In a sign that federal labor officials are closely monitoring management behavior during union campaigns, the National Labor Relations Board said Friday it found ground in allegations that Amazon and Starbucks had violated labor laws.
At Amazon, the labor council found grounds for allegations that the company needed workers to attend anti-union meetings in a huge warehouse on Staten Island where the Amazon Labor Union achieved a stunning election victory last month. The decision was communicated to the union on Friday by an attorney from the Brooklyn Regional Office of the Labor Council, according to Seth Goldstein, a lawyer representing the union.
Such gatherings, often known as “captive audience” gatherings, are legal under current labor council precedent. But last month, the council’s general counsel, Jennifer Abruzzo, said, issued a memo saying the precedent was at odds with the underlying federal statute, and she indicated she would try to challenge it.
In the same indictment, the Amazon Labor Union accused the company of threatening to withhold benefits from workers if they voted to unionize, and inaccurately informing workers that they could be fired if the warehouse joined a union. and they didn’t pay the unions. contribution. The Labor Board also found these allegations to be well founded, according to an email from regional office attorney Matt Jackson.
Jackson said the agency would soon file a complaint reflecting these allegations unless Amazon settles the matter. The complaint would be referred to an administrative judge, whose decision could be appealed to the Washington Labor Board.
Understand the Unionization Efforts at Amazon
Mr Goldstein applauded Ms Abruzzo and the regional office for taking “decisive steps to end the mandatory gatherings of the public in captivity” and said the right to trade unions “is protected by ending to Amazon’s inherently coercive work practices.”
Kelly Nantel, an Amazon spokeswoman, said in a statement that “these allegations are false and we look forward to showing that at trial.”
At Starbucks, where the union has won the first votes in more than 50 stores since December, the labor council filed a complaint Friday over a series of charges the union had filed, most in February, accusing the company of illegal conduct. Those allegations include firing workers in retaliation for supporting the union; threaten workers’ ability to receive new benefits if they choose to join a union; require employees to available for a minimum number of hours to continue working in a union shop without negotiating the change, as a way of firing at least one union supporter; and effectively promise benefits to employees if they decide not to join a union.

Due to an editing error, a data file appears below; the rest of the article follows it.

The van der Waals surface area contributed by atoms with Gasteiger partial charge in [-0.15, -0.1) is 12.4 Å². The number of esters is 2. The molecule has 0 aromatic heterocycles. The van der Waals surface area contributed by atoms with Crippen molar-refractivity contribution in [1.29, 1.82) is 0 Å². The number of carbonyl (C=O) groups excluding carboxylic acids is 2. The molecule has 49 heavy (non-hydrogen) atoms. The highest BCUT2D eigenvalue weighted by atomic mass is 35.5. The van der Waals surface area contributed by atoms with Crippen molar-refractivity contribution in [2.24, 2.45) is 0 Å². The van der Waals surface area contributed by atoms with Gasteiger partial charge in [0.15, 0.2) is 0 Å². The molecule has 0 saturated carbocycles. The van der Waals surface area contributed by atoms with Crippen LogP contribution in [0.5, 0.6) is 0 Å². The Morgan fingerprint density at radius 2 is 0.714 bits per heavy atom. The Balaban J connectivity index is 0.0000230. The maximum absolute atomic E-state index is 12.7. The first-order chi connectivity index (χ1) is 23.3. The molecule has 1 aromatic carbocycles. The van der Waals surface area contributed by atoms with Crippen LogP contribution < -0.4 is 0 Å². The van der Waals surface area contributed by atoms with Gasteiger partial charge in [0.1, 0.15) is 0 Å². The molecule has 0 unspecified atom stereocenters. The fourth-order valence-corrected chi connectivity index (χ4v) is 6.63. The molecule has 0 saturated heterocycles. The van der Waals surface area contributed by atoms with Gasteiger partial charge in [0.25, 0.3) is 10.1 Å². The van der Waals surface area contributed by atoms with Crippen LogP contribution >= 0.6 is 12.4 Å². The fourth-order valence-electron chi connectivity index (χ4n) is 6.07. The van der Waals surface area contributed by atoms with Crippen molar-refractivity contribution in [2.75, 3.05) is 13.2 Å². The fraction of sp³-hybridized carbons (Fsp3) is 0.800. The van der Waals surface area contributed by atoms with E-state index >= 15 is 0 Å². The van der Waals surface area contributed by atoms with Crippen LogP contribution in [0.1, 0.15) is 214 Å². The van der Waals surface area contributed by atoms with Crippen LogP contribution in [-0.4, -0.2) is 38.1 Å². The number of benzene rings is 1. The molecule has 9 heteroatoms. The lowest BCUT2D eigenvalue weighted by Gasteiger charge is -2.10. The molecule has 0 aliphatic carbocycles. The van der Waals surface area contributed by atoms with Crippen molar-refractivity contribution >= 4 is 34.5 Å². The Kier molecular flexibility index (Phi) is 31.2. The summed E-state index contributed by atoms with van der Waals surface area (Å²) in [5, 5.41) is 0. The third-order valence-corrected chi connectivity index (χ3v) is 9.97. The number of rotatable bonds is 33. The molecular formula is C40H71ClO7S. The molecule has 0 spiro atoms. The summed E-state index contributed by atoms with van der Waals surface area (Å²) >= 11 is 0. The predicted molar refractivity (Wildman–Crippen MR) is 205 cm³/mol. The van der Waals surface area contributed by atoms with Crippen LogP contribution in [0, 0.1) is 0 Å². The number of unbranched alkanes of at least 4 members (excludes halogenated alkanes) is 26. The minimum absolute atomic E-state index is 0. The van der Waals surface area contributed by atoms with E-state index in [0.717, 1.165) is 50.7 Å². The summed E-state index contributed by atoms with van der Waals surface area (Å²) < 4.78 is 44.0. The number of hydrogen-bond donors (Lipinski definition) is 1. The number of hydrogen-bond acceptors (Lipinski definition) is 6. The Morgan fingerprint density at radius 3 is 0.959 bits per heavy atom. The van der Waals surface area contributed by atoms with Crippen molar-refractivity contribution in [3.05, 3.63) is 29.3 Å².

In addition to these allegations, the Labor Board found merit in allegations that the company was harassing employees by closing stores in Buffalo and watching employees while they were at work. All those actions would be illegal.
In a statement, Starbucks Workers United, the division of the union that represents workers there, said the finding “confirms the magnitude and depravity of Starbucks’ behavior in western New York for the better part of a year.” It added: “Starbucks will be held accountable for the union-destroying minefield they forced workers through as they struggle for their right to organize.”
Starbucks said in a statement that the complaint is not a judgment of the Labor Commission, adding: “We believe the allegations in the complaint are false and we look forward to presenting our evidence when the allegations are tried.”